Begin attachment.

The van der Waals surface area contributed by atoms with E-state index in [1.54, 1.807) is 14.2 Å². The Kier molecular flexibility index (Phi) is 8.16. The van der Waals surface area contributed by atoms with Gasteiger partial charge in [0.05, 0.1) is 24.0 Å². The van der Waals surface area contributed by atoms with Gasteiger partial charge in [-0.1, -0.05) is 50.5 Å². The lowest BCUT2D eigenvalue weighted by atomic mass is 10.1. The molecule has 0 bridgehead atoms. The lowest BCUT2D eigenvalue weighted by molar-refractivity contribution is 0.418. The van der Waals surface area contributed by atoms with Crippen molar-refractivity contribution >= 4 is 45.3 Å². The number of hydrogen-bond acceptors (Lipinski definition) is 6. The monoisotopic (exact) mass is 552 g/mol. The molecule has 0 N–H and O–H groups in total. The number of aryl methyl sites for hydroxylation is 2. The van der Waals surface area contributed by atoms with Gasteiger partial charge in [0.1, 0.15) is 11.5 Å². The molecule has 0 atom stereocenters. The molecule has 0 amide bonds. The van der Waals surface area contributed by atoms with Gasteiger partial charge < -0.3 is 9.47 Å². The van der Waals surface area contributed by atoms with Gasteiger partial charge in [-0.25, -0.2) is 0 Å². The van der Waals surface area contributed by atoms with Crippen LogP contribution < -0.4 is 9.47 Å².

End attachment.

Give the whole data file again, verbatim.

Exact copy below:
The van der Waals surface area contributed by atoms with E-state index in [1.54, 1.807) is 14.2 Å². The Kier molecular flexibility index (Phi) is 8.16. The van der Waals surface area contributed by atoms with Gasteiger partial charge in [0.05, 0.1) is 24.0 Å². The van der Waals surface area contributed by atoms with Gasteiger partial charge in [-0.1, -0.05) is 50.5 Å². The lowest BCUT2D eigenvalue weighted by atomic mass is 10.1. The molecule has 0 bridgehead atoms. The lowest BCUT2D eigenvalue weighted by molar-refractivity contribution is 0.418. The van der Waals surface area contributed by atoms with Crippen molar-refractivity contribution >= 4 is 45.3 Å². The number of hydrogen-bond acceptors (Lipinski definition) is 6. The monoisotopic (exact) mass is 552 g/mol. The molecule has 0 N–H and O–H groups in total. The number of aryl methyl sites for hydroxylation is 2. The van der Waals surface area contributed by atoms with Gasteiger partial charge in [0.1, 0.15) is 11.5 Å². The molecule has 0 atom stereocenters. The molecule has 0 amide bonds. The van der Waals surface area contributed by atoms with Gasteiger partial charge < -0.3 is 9.47 Å². The van der Waals surface area contributed by atoms with Gasteiger partial charge in [-0.25, -0.2) is 0 Å². The van der Waals surface area contributed by atoms with Crippen LogP contribution < -0.4 is 9.47 Å².